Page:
AJAX and Enterprise 2.0 for that 'last mile' of SOA

AJAX and Enterprise 2.0 for that 'last mile' of SOA

Summary: Ever since the phrase ‘Enterprise 2.0′ (essentially Web 2.

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Ever since the phrase ‘Enterprise 2.0′ (essentially Web 2.0 for the enterprise) was coined more than a year ago, there has been plenty of discussion on how E2.0 could or would fuse with the concept of service-oriented architecture. Would E2.0 methodologies surpass and do end-runs around SOA? Would they serve as vehicles for managing the collective knowledge of service developers? Or, as ZDNet colleague Dion Hinchcliffe put it with his usual visionary flair, will E2.0/Web 2.0 evolve into the “Global SOA?”

SOA and E2.0 have a very common goal, in that the purpose of both is to detach applications from underlying technology, whether it’s on the back-end system or the front-end interface. In this instance, desktops are an enterprise’s biggest expense and biggest management headache. By moving services out to the cloud, E2.0 promises to liberate companies and end-users from the constant and expensive upgrade cycle for both hardware and software.

Bob Buffone, chief architect for Nexaweb Technologies, illustrated this commonality in a recent article, observing that while SOA applications come out of the back-end systems, Rich Internet applications (RIAs) promise to bring greater functionality to front-end environments. “AJAX, if it taught us anything, it taught us that the desktop environment was richer than previously thought; you just need to know how to use what you have,” he wrote.

Bob observes that E2.0 brings together RIA, SOA, and legacy systems to deliver business-critical applications over the Web. Not everyone — not by a long shot — has 2.20 GHz Windows Vista and XP workstations running across their enterprise with the latest edition of Firefox browser installed.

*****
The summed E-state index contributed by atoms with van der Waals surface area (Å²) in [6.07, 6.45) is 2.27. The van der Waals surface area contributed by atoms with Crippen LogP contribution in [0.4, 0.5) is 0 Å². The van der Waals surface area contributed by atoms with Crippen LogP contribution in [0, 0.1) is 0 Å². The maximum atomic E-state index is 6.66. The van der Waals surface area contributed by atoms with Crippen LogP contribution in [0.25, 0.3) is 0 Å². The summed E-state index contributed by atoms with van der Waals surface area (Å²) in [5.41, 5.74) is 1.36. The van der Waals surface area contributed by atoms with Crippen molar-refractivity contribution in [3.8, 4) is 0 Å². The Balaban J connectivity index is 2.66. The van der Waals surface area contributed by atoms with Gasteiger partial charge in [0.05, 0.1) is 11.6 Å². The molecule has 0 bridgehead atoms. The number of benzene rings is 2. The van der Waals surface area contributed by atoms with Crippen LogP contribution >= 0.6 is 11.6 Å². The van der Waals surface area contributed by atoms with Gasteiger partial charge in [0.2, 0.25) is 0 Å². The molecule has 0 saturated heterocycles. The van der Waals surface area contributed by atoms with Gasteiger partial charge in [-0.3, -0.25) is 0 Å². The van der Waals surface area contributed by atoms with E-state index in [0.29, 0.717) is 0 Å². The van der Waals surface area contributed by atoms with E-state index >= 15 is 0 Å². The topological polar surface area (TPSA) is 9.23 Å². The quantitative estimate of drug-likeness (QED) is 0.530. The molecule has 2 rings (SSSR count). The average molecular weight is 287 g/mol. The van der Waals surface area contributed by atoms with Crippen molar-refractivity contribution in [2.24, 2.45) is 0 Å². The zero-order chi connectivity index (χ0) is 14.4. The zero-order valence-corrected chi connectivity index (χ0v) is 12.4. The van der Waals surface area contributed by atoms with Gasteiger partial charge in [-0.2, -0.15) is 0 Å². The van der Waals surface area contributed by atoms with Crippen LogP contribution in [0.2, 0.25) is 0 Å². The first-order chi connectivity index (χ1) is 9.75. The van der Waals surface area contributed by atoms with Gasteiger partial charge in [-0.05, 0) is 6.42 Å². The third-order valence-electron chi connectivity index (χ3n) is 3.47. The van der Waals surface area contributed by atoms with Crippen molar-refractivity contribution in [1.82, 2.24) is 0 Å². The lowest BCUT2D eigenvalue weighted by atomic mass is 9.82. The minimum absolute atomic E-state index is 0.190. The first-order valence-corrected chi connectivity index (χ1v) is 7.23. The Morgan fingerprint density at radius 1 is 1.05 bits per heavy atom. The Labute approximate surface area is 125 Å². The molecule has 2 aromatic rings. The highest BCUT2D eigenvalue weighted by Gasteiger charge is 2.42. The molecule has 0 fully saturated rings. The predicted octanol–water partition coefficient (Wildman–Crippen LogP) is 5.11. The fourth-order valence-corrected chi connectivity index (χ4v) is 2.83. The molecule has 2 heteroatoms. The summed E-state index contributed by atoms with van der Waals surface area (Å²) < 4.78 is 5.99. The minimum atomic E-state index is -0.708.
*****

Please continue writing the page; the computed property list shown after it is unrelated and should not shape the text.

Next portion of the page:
Where can E2.0 make a difference? The desktop is often the last great barrier to effective SOA adoption. In fact, Bob points out, there are many companies still running Windows 95 machines. Here’s his ephiphany in that regard:

“I sat on a panel a few months back, and everyone was talking about how great AJAX is, then one person raised his hand and brought the panel back to earth. He was working for a company building out an SOA infrastructure and trying to deliver applications to a chain of tire companies in the midwest…. they were mostly using Win95 and IE4+. In order to overcome the problem of the desktop, the company had been tossing around the idea of shipping a new computer with every application. But even this solution has problems: Who will maintain a new system? Where will it be located in the shop? Does it need to be ruggedized? Then there is the plain expense of the computer eating away margins. A better solution is to take advantage of the software infrastructure already in place.”

I've heard of a company -- very successful financially -- that just finally migrated its desktops from DOS. While it may be an extreme example, it illustrates the amazing variety of technology types and generations that exist out there. Vendors shouldn't assume that everyone is equipped with state-of-the-art systems, and anxiously await the next upgrade of bells and whistles.

Topics: Software Development, Hardware

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